Five thousand Jews left Afghanistan in 1948 to settle in the newly-created State of Israel. In 1979, as Soviet tanks rolled down the Salang Pass, most of the remaining Jews also emigrated, some to India, some to Central Asia. By the time Afghanistan was reinvaded in 2001, only two Jews remained.

What does it mean to be a young person from a Muslim background in Britain today? The question has been explored in a number of films that have represented second-generation British Muslims over the last decade or so.

On the top deck of the Number 32 bus, a group of Muslim teenagers took the seats in front of me. There were six of them, all in black hijabs, and very rowdy. They were simultaneously trying to balance their school bags and books in one hand, while holding onto mobile phones in the other; texting or surfing the web, giggling and getting worked up, all at the same time.

My own experience with self-loathing came as a nagging feeling which initially I could not name. The lack of a name to that feeling translated into the lack of a definition and lack of recognition. It simply became ‘that’ feeling, whose voice should be silenced at all costs before it grew louder and threatened the integrity of my faith.

Just days before the Tottenham fire that set alight petrol lakes of the inequality and hopelessness that exists right across the UK, a meticulously coiffured tour guide in Cairo (even his eyelashes appeared sculpted), surely from a respectable middle class family, told me that the poor people of Egypt were generally happy with their lot, and, ignoring the contradiction, in the same breath explained how Mubarak lost his way by not spreading the wealth that the rich were harvesting as a direct result of his neo-liberal economic reforms. Despite my guide’s faulty reasoning he had exposed the connection between economic and social injustice and the revolt against tyranny — the self-same inequality and lack of control experienced by large numbers of people in Britain.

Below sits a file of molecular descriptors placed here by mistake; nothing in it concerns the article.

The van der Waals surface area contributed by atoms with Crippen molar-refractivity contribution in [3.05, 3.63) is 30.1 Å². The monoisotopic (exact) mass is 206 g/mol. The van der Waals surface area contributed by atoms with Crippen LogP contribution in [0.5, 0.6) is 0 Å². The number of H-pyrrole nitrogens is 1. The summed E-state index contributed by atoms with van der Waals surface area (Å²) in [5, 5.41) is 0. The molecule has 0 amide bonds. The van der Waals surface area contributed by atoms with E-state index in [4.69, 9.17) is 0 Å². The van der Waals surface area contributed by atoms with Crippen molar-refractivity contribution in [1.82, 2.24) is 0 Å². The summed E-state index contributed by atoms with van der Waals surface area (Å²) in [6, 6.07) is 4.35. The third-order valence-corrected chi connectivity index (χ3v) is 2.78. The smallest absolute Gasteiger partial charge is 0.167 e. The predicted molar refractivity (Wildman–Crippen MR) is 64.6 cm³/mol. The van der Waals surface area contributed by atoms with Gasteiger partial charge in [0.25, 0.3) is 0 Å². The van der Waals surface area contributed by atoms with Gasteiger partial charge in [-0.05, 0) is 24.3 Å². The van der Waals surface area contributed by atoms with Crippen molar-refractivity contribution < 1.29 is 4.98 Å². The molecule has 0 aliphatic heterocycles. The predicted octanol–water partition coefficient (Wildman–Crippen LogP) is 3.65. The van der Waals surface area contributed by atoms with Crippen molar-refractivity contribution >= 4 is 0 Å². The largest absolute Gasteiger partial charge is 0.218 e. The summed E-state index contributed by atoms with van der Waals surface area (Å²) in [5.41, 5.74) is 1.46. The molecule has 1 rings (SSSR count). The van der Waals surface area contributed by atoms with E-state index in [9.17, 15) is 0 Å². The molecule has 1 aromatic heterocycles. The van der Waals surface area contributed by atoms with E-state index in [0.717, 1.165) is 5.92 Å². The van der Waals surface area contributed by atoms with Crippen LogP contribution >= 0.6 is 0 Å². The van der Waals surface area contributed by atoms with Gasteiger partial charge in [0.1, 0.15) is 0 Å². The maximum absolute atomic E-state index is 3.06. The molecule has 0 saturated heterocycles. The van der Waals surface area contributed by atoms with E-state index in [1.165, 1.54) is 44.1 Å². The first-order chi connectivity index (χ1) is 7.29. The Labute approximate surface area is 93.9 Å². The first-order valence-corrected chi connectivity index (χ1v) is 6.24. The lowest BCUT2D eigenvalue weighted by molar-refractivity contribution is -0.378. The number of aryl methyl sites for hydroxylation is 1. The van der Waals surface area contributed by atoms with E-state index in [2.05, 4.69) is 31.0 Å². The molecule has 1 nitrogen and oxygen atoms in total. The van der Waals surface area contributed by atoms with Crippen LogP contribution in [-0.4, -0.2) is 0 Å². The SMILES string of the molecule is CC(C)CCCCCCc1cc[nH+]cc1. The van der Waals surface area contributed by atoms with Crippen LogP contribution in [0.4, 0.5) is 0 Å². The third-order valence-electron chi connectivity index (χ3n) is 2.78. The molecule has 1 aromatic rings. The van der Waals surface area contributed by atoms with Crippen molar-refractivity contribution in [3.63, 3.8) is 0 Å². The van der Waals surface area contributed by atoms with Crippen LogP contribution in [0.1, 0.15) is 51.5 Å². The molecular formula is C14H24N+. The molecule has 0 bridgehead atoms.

The mere mention of sects raises a set of linguistically inescapable terms that have become so emotionally charged as to make rational debate a rarity.